Best of the West: Western renewables rising; Utah’s wildlife bridge; how the U.S. uses its land

CATEGORY:
Energy, The West

The Western Governors' Association keeps you updated on news of the West. Here are the western stories for the week starting July 30, 2018, that you don't want to miss.

Western states lead the nation in renewable energy production. California, Arizona and Nevada rank in the top four states for solar production, and according to the American Wind Energy Association, wind energy supplied more than 30% of the electricity in Kansas, Oklahoma, and South Dakota last year. New Mexico added wind power capacity at a faster rate than any other state.

Recent approval by the Idaho Public Utilities Commission of a $2 billion energy plan paved the way for three new projects in Wyoming, which combined will provide enough new electricity to power more than 400,000 average homes by 2020.

Now, water managers are proposing plans to capture and save energy, similar to a battery, produced by the Hoover Dam. A $3 billion pipeline and a pump station powered by solar and wind energy would be installed to help regulate water flow through the dam’s generators and send it back to the top to help manage electricity at times of peak demand.

Getting a Lay of the Land: A series of interactive maps using U.S. Department of Agriculture data shows how the country divvies up its land use. Bloomberg found that “gathered together, cropland would take up more than a fifth of the 48 contiguous states. Pasture and rangeland would cover most of the Western U.S.” Click here to see how the six major types of land are dispersed.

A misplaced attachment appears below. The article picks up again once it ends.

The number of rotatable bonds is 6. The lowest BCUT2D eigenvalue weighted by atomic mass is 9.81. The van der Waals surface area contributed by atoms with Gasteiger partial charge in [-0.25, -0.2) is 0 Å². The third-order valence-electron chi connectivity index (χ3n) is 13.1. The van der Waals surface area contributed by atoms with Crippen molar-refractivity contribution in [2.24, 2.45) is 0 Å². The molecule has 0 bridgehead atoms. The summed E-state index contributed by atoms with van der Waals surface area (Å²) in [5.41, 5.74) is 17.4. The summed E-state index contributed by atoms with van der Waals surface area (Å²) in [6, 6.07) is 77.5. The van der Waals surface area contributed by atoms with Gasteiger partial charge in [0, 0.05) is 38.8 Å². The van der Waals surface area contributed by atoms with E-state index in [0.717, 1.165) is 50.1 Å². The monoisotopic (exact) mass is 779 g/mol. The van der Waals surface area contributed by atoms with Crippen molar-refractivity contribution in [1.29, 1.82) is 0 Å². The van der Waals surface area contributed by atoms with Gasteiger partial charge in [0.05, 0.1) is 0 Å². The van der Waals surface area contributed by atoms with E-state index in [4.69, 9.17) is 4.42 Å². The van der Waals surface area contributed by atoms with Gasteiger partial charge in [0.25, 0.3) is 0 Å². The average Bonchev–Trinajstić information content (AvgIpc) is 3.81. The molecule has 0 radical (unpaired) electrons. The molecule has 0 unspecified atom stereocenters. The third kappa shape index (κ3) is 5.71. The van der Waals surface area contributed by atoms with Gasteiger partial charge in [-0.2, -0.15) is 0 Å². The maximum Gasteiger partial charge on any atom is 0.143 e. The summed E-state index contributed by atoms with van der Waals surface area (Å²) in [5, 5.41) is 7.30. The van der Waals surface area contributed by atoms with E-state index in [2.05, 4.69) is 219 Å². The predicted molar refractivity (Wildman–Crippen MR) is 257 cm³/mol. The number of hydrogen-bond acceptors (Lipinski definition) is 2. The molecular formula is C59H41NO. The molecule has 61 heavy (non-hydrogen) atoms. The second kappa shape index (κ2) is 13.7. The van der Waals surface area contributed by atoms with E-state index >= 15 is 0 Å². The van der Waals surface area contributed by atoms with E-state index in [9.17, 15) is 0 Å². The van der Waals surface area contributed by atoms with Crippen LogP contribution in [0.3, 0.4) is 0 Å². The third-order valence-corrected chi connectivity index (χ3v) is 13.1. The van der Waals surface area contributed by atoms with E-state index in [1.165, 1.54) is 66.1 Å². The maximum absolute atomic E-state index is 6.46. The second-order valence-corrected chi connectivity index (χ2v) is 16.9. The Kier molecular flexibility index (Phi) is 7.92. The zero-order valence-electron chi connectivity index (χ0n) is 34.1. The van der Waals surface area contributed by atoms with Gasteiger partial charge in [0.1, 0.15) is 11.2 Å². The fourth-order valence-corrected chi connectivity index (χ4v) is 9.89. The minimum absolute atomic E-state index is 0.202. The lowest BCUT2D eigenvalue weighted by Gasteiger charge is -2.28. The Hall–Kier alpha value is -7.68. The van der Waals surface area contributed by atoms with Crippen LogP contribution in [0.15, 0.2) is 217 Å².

Smoke Screen: Western air quality is being impacted by wildfire smoke. California wildfire smoke has reportedly drifted to Idaho, Utah, Colorado, Oregon and Washington. Read safety precautions from Montana health experts for residents.

Animal X-ing: Utah is building its first bridge dedicated to wildlife in Parleys Canyon, outside Salt Lake City. The 330-foot-long structure is designed to improve safety and migration corridors, and reduce vehicle collisions with wildlife, which had claimed the lives of 106 animals in the past two years.

Sea Change: The sale of sunscreen with chemicals that harm coral reefs will be banned in Hawaii beginning in 2021. Gov. David Ige signed the legislation, becoming the first to implement the change, saying “This new law is just one step toward protecting the health and resiliency of Hawai‘i’s reefs.” 

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